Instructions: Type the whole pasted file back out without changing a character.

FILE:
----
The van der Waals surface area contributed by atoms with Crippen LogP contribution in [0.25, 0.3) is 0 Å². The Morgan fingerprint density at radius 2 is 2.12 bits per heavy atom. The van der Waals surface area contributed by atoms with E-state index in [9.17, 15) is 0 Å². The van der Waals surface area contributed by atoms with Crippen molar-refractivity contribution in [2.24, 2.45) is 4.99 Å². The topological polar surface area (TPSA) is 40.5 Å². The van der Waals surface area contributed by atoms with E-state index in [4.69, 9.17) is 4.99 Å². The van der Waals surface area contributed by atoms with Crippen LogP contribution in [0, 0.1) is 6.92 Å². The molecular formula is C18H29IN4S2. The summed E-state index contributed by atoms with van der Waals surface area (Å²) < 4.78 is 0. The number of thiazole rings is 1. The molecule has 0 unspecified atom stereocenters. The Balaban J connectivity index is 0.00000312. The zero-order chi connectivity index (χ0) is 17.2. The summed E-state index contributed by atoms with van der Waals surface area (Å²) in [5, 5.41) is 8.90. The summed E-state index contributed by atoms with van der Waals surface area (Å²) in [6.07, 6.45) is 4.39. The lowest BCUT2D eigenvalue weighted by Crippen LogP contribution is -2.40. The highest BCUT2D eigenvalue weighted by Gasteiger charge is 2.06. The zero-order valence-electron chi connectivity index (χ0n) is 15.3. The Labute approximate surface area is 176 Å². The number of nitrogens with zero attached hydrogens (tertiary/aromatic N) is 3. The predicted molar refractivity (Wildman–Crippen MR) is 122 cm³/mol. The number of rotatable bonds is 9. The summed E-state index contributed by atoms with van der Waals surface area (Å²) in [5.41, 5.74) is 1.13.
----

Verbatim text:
The van der Waals surface area contributed by atoms with Crippen LogP contribution in [0.25, 0.3) is 0 Å². The Morgan fingerprint density at radius 2 is 2.12 bits per heavy atom. The van der Waals surface area contributed by atoms with E-state index in [9.17, 15) is 0 Å². The van der Waals surface area contributed by atoms with Crippen molar-refractivity contribution in [2.24, 2.45) is 4.99 Å². The topological polar surface area (TPSA) is 40.5 Å². The van der Waals surface area contributed by atoms with E-state index in [4.69, 9.17) is 4.99 Å². The van der Waals surface area contributed by atoms with Crippen LogP contribution in [0, 0.1) is 6.92 Å². The molecular formula is C18H29IN4S2. The summed E-state index contributed by atoms with van der Waals surface area (Å²) < 4.78 is 0. The number of thiazole rings is 1. The molecule has 0 unspecified atom stereocenters. The Balaban J connectivity index is 0.00000312. The zero-order chi connectivity index (χ0) is 17.2. The summed E-state index contributed by atoms with van der Waals surface area (Å²) in [5, 5.41) is 8.90. The summed E-state index contributed by atoms with van der Waals surface area (Å²) in [6.07, 6.45) is 4.39. The lowest BCUT2D eigenvalue weighted by Crippen LogP contribution is -2.40. The highest BCUT2D eigenvalue weighted by Gasteiger charge is 2.06. The zero-order valence-electron chi connectivity index (χ0n) is 15.3. The Labute approximate surface area is 176 Å². The number of nitrogens with zero attached hydrogens (tertiary/aromatic N) is 3. The predicted molar refractivity (Wildman–Crippen MR) is 122 cm³/mol. The number of rotatable bonds is 9. The summed E-state index contributed by atoms with van der Waals surface area (Å²) in [5.41, 5.74) is 1.13.